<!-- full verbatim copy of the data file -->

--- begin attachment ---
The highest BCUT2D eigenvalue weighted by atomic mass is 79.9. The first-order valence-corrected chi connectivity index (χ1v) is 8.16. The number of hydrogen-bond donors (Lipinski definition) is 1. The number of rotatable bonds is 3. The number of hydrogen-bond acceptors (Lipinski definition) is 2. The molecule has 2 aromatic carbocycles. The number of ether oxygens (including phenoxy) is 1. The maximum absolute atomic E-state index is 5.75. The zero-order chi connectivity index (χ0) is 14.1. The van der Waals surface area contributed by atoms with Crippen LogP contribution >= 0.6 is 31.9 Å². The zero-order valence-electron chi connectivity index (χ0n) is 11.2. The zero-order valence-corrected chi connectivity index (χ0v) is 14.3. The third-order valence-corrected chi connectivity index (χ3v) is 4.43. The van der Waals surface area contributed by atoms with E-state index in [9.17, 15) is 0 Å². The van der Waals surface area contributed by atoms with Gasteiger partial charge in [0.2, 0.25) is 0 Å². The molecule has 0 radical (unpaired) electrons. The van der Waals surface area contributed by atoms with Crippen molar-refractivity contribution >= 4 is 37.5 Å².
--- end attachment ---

The highest BCUT2D eigenvalue weighted by atomic mass is 79.9. The first-order valence-corrected chi connectivity index (χ1v) is 8.16. The number of hydrogen-bond donors (Lipinski definition) is 1. The number of rotatable bonds is 3. The number of hydrogen-bond acceptors (Lipinski definition) is 2. The molecule has 2 aromatic carbocycles. The number of ether oxygens (including phenoxy) is 1. The maximum absolute atomic E-state index is 5.75. The zero-order chi connectivity index (χ0) is 14.1. The van der Waals surface area contributed by atoms with Crippen LogP contribution >= 0.6 is 31.9 Å². The zero-order valence-electron chi connectivity index (χ0n) is 11.2. The zero-order valence-corrected chi connectivity index (χ0v) is 14.3. The third-order valence-corrected chi connectivity index (χ3v) is 4.43. The van der Waals surface area contributed by atoms with E-state index in [9.17, 15) is 0 Å². The van der Waals surface area contributed by atoms with Gasteiger partial charge in [0.2, 0.25) is 0 Å². The molecule has 0 radical (unpaired) electrons. The van der Waals surface area contributed by atoms with Crippen molar-refractivity contribution >= 4 is 37.5 Å².